Have you been hitting two putts or three putts on each hole? Time to choose either a mallet or blade putter and hit the practice green. Slicing or hooking your tee shots or long irons? Head to the driving range. Always address your bad shots and less-than-adequate parts of your game if you want to discover how to break 90 in golf.
Not every move you make toward a sub-90 scorecard comes when you’re playing golf. Sometimes, it’s what you do away from the course that takes you one step closer to better golf — reading one of the best golf books.
From specific books about how to improve your pitch shot to your swing thought to your pre-shot routine, you can find plenty of literature that provides you with a fresh mindset and approach to the game. If you can take these ideas and apply them to your game, you have the game plan necessary to crack 90 on your next round of golf.
If you’re not tracking your shots via a shot tracer app or keeping a detailed account of how you shoot on a particular hole, you’re missing out on stellar opportunities to trim strokes on your game.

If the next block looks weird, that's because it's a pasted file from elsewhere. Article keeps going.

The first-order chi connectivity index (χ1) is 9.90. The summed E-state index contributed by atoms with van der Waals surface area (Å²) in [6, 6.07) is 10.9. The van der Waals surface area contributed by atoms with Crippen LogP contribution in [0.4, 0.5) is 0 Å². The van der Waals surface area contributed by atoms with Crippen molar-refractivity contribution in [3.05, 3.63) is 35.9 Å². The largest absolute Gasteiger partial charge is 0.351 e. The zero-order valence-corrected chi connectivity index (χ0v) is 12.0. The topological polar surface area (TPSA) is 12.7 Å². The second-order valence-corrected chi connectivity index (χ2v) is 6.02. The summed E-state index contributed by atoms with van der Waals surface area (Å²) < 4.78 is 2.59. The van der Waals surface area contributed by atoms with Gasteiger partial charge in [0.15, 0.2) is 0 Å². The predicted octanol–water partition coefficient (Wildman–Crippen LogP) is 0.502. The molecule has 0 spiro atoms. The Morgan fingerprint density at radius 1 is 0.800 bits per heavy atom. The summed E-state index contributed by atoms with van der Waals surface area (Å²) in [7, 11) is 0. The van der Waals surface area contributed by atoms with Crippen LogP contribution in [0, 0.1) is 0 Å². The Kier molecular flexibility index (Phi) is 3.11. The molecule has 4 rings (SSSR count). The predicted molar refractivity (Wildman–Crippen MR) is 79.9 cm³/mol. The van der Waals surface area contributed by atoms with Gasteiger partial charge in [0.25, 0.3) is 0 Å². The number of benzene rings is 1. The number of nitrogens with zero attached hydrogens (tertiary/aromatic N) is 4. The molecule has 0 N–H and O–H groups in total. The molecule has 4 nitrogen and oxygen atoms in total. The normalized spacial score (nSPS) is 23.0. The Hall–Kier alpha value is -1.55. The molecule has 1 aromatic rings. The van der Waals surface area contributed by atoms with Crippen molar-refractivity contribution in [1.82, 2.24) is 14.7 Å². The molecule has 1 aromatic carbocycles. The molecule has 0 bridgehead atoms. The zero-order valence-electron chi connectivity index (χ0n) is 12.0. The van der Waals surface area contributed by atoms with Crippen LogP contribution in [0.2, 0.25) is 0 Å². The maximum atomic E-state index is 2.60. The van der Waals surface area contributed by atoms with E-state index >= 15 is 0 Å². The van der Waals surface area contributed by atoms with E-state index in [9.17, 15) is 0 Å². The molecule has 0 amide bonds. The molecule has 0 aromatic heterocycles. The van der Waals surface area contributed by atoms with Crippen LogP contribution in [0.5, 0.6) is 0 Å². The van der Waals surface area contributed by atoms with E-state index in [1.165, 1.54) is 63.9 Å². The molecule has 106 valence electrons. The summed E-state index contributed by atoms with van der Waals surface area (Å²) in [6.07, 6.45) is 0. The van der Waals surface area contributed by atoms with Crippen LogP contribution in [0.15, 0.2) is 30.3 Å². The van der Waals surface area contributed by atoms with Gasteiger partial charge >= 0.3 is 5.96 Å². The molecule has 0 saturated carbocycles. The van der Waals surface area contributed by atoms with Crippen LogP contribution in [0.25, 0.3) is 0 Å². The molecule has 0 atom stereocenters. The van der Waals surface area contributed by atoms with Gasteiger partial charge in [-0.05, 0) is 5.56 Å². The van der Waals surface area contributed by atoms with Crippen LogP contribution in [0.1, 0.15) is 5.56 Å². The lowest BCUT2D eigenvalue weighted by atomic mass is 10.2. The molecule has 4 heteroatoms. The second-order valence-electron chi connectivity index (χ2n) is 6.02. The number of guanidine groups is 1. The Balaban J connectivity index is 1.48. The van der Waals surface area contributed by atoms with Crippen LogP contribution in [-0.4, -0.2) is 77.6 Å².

Plenty of apps and even your phone camera can help you see how you hit out of the tee box and where your shots are going as a result. Even PGA Tour pros use these apps and tech features to improve their game, so it only makes sense to follow suit. So whether you’re planning a round of 18 or you’re in a practice session, use tech to your advantage.
Three-putting on any hole spells doom on any attempt to shoot below 90, so give yourself a little bit of a challenge. On any given hole, always try to make the second shot after you’re on the green. By two-putting on a hole, you put yourself in a great position to crack 90, regardless of your skill level or your yardage off the tee.